Sunday, January 12, 2014

Banana Cake with Cream Cheese Icing

This week just needed cake. Nothing layered, adorned with fondant or requiring the use of a piping bag. Just a cake mixed in a bowl with a wooden spoon. And cream cheese frosting.



Banana bread turned cake.

My initial intention was to make this dessert a bit lighter than the typical banana bread, but then I went ahead and slapped a ton of cream cheese frosting on it. There went that idea.



The week called for cake, and I answered.
 
Banana Cake
makes one 8" layer

1 c AP flour
1/2 teaspoon baking soda
1/4 teaspoon salt
2/3 c sugar
2 Tablespoons vegetable oil
1 egg
1/2 c milk
2 bananas, peeled and smashed
1 teaspoon vanilla
dash cinnamon (optional)
1/2 c chopped walnuts (optional)
- - -
pre-heat oven to 350

1. Mist an 8" round cake pan with baking spray and dust with flour, set aside
2. Into a large mixing bowl, sift together flour, baking soda, salt and cinnamon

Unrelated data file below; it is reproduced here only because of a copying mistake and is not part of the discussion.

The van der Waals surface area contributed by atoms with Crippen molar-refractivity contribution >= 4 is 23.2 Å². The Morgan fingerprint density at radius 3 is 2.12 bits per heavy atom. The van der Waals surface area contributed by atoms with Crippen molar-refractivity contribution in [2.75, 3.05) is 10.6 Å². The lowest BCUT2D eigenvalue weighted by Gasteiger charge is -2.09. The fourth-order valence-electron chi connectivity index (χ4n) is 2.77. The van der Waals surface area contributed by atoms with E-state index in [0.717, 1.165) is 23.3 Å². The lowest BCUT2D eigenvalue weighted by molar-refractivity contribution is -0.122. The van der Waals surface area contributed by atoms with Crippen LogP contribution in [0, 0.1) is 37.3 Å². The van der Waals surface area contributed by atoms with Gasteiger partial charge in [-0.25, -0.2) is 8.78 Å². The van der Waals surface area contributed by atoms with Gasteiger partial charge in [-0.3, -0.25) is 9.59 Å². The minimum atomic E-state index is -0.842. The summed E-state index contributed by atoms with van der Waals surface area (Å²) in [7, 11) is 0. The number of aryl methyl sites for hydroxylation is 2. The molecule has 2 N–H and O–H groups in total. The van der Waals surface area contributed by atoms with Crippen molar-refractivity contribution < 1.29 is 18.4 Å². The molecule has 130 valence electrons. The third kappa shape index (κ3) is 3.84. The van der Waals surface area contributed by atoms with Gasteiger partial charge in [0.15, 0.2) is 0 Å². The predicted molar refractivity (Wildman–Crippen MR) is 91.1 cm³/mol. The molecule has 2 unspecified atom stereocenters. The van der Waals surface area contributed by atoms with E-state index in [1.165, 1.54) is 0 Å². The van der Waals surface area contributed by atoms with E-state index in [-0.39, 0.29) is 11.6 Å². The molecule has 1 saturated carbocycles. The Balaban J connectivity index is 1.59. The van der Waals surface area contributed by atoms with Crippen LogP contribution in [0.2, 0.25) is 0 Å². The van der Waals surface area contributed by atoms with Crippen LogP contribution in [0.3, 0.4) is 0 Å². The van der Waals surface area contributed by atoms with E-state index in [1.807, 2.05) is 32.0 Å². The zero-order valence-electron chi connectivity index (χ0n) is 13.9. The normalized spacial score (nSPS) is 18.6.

3. In a smaller bowl, whisk together sugar, milk, oil, egg, and vanilla; fold in banana puree
4. Add the banana mixture to the dry ingredients and stir until completely combined
5. Pour batter into the prepared pan
6. Bake at 350 for 25-30 minutes; edges will begin to brown and the top will spring back when gently pressed
7. Cool completely; frost with cream cheese icing (recipe follows) and if you are feeling up to it, roll the edges of the cake in the chopped walnuts

Cream Cheese Icing
frosts an 8" cake (single layer)

4 oz cream cheese, soft
2 oz butter, soft
pinch salt
1/2 teaspoon vanilla
1- 1 1/2 c confectioners sugar (depending on how sweet you like your frosting)
- - -
1. In a medium mixing bowl stir together the cream cheese and butter with a wooden spoon or sturdy spatula (you want your ingredients to be room temp/soft... that way they combine completely without using a stand mixer)
2. Add vanilla and salt
3. Add sugar in 3 additions, stirring until all the sugar has been incorporated before adding more
4. Use soft frosting to ice your cooled cake immediately or refrigerate for a thicker consistency (better for piping)

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